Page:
Vancouver-based volcanologists hope that studying the deadly fall eruptions of an Indonesian volcano will help explain why Mount St. Helens' eruptions of 2004-08 were so comparatively tame — and help them better predict when its next explosive eruption will take place.
"There are a lot of lessons learned that we implement domestically," said John Pallister, who leads the Vancouver-based Volcano Disaster Assistance Program team for the U.S. Geological Survey.
He and team members Andy Lockhart and Jeff Marso spent three weeks in Indonesia, assisting with response to the Mount Merapi eruption. They returned in early December.
"We want to see why this was such a large eruption," he said. "This one was probably the largest (at Merapi) in more than 100 years, since 1872."
Merapi released more gas than the usual eruptions there. Scientists are studying why and whether it means more large eruptions in the future, Pallister said. The amount of gas trapped in molten rock - magma — is a key factor in how violent any particular eruption will be at any volcano.
"Better understanding how gas builds up in magma and how frequently it causes big explosions — that helps us understand things like why the Mount St. Helens eruption event of 2004-08 had such gas-poor magma," Pallister said.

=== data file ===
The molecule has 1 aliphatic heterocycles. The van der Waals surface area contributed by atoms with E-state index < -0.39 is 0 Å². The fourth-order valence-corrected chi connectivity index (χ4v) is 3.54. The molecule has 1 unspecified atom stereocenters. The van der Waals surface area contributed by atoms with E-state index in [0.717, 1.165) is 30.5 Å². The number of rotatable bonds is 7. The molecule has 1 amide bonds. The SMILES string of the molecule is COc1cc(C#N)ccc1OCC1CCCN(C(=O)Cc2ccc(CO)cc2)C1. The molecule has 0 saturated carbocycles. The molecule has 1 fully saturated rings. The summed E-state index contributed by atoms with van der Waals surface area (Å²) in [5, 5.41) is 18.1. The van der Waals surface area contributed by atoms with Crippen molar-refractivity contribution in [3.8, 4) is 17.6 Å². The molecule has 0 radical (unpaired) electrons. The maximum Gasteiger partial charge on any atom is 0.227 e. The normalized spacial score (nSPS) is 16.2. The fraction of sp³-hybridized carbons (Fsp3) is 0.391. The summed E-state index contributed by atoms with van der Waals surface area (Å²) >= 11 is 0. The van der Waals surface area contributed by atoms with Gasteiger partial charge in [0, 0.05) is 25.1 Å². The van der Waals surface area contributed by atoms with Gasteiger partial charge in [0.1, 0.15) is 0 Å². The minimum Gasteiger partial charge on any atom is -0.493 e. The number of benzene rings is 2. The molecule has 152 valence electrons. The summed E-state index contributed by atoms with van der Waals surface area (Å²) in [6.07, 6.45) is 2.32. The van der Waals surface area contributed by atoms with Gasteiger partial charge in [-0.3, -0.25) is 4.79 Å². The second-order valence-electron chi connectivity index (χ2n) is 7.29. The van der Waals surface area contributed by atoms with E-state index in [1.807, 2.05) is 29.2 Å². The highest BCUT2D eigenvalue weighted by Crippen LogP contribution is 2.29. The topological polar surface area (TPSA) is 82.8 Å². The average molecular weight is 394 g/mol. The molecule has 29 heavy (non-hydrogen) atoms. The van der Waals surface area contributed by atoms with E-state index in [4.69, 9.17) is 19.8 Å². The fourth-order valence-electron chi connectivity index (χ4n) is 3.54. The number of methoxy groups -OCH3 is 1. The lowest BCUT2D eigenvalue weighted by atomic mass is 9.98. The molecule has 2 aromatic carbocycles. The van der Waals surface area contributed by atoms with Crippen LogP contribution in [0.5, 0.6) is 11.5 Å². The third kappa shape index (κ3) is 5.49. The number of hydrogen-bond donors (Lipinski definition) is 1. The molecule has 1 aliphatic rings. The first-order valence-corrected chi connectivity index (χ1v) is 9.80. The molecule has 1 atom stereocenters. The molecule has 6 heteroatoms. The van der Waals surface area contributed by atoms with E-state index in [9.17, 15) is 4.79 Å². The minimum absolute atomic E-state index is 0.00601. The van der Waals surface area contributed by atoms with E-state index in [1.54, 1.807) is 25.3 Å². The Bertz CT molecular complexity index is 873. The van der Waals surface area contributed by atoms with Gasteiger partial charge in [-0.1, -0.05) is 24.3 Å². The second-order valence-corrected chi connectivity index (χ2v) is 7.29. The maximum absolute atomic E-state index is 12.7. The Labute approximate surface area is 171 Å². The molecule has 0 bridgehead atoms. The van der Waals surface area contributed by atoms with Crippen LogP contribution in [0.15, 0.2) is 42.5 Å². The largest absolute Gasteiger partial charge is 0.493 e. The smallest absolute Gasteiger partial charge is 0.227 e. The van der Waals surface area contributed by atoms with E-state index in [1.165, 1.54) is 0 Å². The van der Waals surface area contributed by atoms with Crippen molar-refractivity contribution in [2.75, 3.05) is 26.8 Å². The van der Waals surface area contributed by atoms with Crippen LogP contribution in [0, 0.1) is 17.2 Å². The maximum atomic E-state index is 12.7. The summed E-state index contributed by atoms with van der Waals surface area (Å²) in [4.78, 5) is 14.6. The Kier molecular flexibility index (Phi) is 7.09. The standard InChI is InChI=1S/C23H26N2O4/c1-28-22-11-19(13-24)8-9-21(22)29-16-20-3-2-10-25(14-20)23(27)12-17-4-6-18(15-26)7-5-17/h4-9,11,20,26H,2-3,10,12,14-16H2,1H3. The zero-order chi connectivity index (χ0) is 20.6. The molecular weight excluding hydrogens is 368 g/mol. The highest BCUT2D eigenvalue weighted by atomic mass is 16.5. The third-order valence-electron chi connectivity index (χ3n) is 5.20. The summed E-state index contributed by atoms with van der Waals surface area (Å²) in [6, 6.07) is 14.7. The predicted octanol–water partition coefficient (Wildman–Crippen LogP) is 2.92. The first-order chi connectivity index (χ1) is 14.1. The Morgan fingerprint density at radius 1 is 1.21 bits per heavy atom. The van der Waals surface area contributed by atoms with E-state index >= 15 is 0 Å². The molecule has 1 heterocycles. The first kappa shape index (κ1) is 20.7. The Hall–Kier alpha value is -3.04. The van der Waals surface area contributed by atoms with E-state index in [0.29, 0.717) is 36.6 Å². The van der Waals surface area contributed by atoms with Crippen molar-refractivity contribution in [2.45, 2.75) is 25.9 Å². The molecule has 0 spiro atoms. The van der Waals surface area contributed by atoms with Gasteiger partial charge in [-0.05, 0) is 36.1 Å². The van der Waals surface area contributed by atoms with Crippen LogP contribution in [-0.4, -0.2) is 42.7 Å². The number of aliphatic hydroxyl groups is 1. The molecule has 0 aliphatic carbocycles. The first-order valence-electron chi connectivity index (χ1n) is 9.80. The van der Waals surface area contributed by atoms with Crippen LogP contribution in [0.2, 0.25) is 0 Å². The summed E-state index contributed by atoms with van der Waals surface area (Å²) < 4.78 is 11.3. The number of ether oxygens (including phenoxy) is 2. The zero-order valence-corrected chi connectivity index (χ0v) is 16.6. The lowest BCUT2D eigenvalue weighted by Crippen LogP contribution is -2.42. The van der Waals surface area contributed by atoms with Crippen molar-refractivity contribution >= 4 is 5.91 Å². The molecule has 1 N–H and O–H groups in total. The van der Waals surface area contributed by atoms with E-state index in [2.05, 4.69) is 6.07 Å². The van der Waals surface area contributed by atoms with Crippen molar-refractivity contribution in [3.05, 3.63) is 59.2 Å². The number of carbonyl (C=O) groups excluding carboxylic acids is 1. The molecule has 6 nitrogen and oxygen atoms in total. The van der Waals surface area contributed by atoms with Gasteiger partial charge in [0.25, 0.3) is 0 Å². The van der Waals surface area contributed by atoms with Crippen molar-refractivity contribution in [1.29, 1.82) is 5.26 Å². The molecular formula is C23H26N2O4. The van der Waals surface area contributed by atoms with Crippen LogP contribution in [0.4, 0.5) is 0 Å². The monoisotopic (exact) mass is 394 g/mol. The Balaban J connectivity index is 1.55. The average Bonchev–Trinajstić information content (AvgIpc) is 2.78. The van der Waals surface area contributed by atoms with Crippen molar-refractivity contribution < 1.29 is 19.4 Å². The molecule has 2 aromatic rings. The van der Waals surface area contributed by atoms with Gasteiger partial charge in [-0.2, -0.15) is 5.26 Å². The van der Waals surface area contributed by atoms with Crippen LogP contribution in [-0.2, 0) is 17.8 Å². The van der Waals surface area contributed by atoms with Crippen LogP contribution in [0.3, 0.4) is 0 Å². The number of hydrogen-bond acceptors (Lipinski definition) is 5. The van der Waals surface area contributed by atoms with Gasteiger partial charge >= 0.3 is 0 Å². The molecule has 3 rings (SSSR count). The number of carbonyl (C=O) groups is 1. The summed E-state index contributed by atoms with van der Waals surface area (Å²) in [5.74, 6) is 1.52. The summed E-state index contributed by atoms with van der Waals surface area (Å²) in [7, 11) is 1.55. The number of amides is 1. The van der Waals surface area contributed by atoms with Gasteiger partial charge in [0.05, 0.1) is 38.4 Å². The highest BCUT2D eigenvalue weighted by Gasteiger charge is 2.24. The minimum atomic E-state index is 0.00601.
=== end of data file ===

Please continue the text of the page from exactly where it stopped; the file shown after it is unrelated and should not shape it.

By contrast to its explosive eruptions in the early 1980s, the Mount St. Helens eruptions of 2004-08 were quiet, dome-building events. Scientists still are studying what sparks each type of eruption, and observing other volcanoes helps answer those questions.
"Unless you have volcanoes (and eruptions) that you can study frequently you can never answer those questions," Pallister said. "And Indonesia has at least half a dozen eruptions a year and several that require evacuations."
Since its 1986 creation, Volcano Disaster Assistance Program has responded to 24 major eruptions worldwide. The program helps cover the costs of travel and equipment. Japanese volcanologists also responded to the Indonesian eruption.
The local USGS team arrived in Indonesia after Merapi's eruption on Nov. 10, the deadliest in last fall's sequence of eruptions. However, the USGS already had been helping monitor the volcano using satellite radar technology. Once in Indonesia, the USGS crews also helped replace seismic instruments and other monitoring equipment.
Radar technology is relatively new in volcano research and allows scientists to "see" when a volcano is bulging or contracting. Pairing radar information with seismic readings gives officials a better idea of when a volcano will erupt and allows them to evaluate the most at-risk regions, Pallister said.
At Mount Merapi, for example, Indonesian officials were able to use the radar and seismic readings to issue evacuation notices when activity increased on the volcano.
More than 300 people died in the eruptions. But Pallister estimated close to 20,000 lives were saved due to the monitoring and advanced warning.
"Learning how other nations monitor volcanos and the strategies and kind of networks they have and the analysis of priorities — those kinds of lessons come back domestically and end up going back internationally (to other countries) too," Pallister said.